It sounds kind-of basic, but I did dis-assemble it all once or twice early on and it all reassembled straight and lined up again.

Dennis Samson
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Scratchbuilding is life
Life is scratchbuilt

Samson Classics


#43 MSwiss

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Posted 03 December 2008 - 03:52 PM

A local guy used the tape for his braid on his fairly large basement track and was really happy with it.
He invited me over to look at it and I had to be the guy to point out the outer braid in most turns had crept into the slot.
I have heard good things about using double-stick so I'm assuming he used the wrong tape or pulled it too tight.

Mike Swiss
 
IRRA® Components Committee Chairman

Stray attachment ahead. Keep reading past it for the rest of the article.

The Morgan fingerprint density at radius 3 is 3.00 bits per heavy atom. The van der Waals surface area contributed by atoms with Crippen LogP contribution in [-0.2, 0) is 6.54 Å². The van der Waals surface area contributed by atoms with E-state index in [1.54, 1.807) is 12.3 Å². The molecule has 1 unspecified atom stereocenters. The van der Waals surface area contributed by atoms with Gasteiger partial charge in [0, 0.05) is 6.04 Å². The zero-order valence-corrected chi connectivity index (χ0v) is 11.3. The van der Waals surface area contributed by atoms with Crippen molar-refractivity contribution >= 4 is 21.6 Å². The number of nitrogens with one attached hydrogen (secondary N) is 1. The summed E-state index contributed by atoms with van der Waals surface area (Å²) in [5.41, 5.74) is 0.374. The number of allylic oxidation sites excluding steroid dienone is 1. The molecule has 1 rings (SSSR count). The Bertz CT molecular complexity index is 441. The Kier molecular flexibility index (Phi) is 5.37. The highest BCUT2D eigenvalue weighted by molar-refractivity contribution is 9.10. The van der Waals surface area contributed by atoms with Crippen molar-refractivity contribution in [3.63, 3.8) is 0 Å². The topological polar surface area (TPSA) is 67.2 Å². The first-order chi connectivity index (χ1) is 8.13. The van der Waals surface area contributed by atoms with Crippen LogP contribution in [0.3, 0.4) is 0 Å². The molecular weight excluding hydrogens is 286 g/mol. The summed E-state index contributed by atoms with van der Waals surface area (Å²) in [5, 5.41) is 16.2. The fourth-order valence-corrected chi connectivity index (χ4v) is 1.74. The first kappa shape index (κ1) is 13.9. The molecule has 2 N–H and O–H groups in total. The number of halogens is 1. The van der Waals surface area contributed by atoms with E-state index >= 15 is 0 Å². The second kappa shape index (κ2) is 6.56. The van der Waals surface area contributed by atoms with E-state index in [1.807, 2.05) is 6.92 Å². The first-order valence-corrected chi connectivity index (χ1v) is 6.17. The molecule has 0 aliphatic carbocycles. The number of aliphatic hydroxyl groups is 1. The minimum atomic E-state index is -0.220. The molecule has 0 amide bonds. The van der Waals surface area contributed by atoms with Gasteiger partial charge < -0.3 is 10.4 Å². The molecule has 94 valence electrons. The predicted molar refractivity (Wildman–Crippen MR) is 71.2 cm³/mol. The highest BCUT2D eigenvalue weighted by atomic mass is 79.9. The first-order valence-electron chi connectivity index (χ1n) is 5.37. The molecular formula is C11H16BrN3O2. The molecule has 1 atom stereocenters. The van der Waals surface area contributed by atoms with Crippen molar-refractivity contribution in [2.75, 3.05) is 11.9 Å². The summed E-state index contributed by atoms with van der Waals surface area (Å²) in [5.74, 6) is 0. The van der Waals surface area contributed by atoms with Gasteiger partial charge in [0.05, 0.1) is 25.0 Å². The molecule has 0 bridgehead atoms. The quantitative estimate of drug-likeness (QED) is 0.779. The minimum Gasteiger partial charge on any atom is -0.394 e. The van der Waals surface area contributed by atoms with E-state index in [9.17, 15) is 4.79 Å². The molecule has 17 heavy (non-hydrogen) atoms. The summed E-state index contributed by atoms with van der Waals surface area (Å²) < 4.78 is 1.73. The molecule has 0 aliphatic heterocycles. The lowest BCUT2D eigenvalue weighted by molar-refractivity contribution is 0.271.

Five-time USRA National Champion (two G7, one G27, two G7 Senior)
Two-time G7 World Champion (1988, 1990)
Eight-time G7 King track single lap world record holder
17B West Ogden AveWestmont, IL 60559, ( 708) 203-8003
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Note: Send all USPS packages and mail to: 5858 Chase Ave., Downers Grove, IL 60516
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#44 gascarnut

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Posted 03 December 2008 - 04:55 PM

A local guy used the tape for his braid on his fairly large basement track and was really happy with it.
He invited me over to look at it and I had to be the guy to point out the outer braid in most turns had crept into the slot.
I have heard good things about using double-stick so I'm assuming he used the wrong tape or pulled it too tight.


Maybe he just pulled the braid too tight?

It did not seem to me like the sticky part of the tape was going to move much at all. The paper backing was difficult to keep in position, so I taped some then braided it almost immediately then did some more.

I will check tonight whether the outer braid has moved any.